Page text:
Equal only to branding, your SharePoint portal navigation structure has one of the biggest impacts on the usability of your site. Done correctly, it reflects how people in your organization work (and how you would like them to work), the importance of different aspects of the business/organization, and can very often force you to make decisions that affect the functionality of your environment as well. Unfortunately, because of these things, it is also very, very political. The more powerful an individual is in your organization, the more prominently they feel they should be represented in the portal… and because they are powerful people they frequently get their way. The result is a navigation structure that does more for your organizational chart than it does for the people using the portal.
On the surface, this isn’t exactly horrible… and it will likely work well for you initially… but lets consider some perspectives:
- The primary goal of deploying SharePoint (at least the initial deliverable in most cases) is to increase cross-team collaboration.
- Most companies go through at least minor organizational changes at least once every six months… and a major, high-level reorganization every 18 months.
- Most people contributing in non-essential (“Consulted” or “Interested” for those familiar with the common RACI methodology) have absolutely no idea which group actually owns a given project, despite their supposed involvement.
- The vast majority of what any employee does in a company is either project, program, or operationally focused.
So… a year later, you have a problem:
- A major reorganization has happened… the Whatsit division has been merged with the Widget division, and IT (which has been renamed to “Information Services”) will now report to Finance, leaving you with a decision about what to do with those URLs and sites… do you keep them as-is, or do you break people’s bookmarks so that your portal more directly aligns with the organizational structure?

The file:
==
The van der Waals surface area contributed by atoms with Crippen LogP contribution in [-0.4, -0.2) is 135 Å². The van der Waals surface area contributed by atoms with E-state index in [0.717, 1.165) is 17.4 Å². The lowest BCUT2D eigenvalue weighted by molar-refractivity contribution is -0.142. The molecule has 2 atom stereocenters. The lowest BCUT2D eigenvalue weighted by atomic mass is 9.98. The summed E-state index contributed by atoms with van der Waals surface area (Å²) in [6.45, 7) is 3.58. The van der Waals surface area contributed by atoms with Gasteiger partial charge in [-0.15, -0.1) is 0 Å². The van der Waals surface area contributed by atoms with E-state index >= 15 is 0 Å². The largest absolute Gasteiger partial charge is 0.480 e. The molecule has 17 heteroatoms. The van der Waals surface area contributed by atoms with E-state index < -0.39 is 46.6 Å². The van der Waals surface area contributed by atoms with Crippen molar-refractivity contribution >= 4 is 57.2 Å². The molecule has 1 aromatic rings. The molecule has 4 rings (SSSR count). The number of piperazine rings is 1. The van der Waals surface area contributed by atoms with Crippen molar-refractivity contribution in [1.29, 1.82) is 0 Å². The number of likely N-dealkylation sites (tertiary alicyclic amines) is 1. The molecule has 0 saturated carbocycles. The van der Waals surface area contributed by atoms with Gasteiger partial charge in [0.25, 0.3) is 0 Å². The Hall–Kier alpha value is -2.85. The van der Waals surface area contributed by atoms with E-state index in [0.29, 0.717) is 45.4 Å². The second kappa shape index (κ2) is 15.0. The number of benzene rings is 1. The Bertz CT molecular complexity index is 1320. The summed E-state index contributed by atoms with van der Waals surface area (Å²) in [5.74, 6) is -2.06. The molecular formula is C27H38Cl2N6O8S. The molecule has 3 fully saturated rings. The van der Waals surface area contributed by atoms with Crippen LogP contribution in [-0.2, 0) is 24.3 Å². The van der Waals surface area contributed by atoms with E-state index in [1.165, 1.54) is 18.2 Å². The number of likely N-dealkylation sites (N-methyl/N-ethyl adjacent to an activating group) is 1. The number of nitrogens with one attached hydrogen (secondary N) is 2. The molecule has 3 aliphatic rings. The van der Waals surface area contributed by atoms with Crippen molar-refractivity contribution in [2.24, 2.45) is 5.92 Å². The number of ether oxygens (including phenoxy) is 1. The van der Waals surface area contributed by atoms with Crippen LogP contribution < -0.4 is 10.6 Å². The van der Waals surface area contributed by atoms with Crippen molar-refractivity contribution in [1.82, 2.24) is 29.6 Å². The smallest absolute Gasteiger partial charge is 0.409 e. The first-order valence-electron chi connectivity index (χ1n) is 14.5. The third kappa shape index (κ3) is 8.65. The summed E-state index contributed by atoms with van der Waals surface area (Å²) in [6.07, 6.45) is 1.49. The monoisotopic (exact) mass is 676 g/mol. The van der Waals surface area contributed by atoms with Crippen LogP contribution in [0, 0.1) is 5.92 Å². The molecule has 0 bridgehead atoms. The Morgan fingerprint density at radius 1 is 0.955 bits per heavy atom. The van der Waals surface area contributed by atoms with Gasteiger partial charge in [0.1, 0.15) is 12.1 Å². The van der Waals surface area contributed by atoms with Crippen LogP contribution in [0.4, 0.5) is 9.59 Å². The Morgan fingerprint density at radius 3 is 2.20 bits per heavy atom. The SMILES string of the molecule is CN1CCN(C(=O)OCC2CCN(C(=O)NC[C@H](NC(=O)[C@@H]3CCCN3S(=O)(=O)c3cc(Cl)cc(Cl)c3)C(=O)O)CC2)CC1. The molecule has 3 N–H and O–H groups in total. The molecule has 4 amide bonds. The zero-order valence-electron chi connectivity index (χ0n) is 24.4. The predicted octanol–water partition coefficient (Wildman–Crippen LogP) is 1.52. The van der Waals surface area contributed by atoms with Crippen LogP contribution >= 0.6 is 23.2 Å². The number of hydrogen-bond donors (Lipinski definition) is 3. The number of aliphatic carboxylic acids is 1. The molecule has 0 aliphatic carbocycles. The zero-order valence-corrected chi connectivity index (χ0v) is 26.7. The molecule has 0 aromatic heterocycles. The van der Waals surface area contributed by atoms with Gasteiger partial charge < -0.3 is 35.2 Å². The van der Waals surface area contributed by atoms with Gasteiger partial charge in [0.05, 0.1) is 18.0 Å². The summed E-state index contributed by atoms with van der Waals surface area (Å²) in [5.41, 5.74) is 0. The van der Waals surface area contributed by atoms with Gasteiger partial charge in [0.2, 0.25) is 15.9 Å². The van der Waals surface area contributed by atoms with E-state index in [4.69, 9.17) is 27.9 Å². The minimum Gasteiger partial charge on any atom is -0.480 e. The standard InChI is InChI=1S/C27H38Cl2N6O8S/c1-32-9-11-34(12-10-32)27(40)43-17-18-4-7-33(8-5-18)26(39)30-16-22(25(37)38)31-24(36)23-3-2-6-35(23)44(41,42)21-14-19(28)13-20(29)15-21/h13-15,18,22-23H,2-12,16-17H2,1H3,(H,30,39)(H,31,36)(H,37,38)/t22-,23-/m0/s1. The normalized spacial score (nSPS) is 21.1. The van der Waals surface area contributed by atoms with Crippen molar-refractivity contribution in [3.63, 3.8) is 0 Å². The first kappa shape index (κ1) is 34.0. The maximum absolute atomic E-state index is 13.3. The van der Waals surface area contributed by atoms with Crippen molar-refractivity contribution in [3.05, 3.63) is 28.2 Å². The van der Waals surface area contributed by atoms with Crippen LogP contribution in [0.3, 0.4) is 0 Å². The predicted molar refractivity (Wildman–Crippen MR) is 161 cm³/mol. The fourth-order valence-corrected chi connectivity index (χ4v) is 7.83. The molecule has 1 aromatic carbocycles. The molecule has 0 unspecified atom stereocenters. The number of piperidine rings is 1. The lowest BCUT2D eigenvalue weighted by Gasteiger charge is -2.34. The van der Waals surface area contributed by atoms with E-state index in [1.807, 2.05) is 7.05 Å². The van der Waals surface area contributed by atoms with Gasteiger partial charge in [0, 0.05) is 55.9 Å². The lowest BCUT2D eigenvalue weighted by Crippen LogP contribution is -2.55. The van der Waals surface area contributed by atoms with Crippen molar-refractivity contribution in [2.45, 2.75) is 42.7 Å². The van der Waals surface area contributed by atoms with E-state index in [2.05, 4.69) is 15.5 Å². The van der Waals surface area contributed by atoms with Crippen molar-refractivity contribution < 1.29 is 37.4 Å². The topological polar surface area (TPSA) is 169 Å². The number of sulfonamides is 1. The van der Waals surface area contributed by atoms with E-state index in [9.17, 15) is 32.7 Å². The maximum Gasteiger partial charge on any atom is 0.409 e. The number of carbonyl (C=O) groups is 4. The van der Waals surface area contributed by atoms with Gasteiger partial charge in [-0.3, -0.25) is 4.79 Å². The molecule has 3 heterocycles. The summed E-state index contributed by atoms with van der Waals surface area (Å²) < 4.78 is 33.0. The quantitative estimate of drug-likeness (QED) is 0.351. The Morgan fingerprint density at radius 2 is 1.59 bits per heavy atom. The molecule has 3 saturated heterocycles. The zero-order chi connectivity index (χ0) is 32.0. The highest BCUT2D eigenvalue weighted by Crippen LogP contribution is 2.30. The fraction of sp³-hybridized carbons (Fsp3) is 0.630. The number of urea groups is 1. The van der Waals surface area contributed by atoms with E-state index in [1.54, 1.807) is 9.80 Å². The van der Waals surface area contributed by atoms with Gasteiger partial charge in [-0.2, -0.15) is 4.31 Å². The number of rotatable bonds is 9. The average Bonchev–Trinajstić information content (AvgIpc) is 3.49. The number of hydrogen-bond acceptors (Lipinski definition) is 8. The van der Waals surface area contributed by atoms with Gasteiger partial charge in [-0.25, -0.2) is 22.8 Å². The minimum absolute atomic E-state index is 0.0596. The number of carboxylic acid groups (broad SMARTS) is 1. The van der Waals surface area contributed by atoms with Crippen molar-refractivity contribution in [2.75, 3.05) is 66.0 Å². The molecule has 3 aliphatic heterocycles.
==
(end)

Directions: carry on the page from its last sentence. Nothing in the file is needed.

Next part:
- You’re frequently being told that employees are having difficulty locating what they’re looking for because they don’t know what organization owns a given project, program, or process. For example, is my tax information held by finance or by HR?
- Collaboration has not increased… in fact, people are focusing even more intently on their silos, as identified by the fact that both the Widget and the Thingie divisions have blogs (that no one is reading), and the Whatsit and Thingie groups are finding that a large amount of their Wikis contain duplicate (and frequently conflicting) information.
The problem here is that we are incredibly focused on our organizational structures as our map of how to get things done… but in a world where we’re intentionally trying to work as if those boundaries didn’t exist, building our collaboration space based on them is counterproductive. Instead, we need to focus on how people are working (and how we want them to work), what they’re working on, and what they need to work on and/or eliminating the things that are preventing them from working. Finally, from a SharePoint Farm Administration perspective, we need to find a way to reduce the number of changes to the high-level structure of the environment, and we need to try and maintain the overall performance of the system. Finally, remember that although it is easy and tempting to make URLs match site names, this is not a requirement… and is frequently a less than perfect suggestion.
After working with numerous customers, I’ve come to a general purpose structure that at best can provide a direct model to work off of… and at a worst demonstrates an example of how to create a SharePoint site hierarchy that can flex and bend with the ever changing corporation:
This model presents several significant changes, most intended to refocus the portal and the employees on collaboration: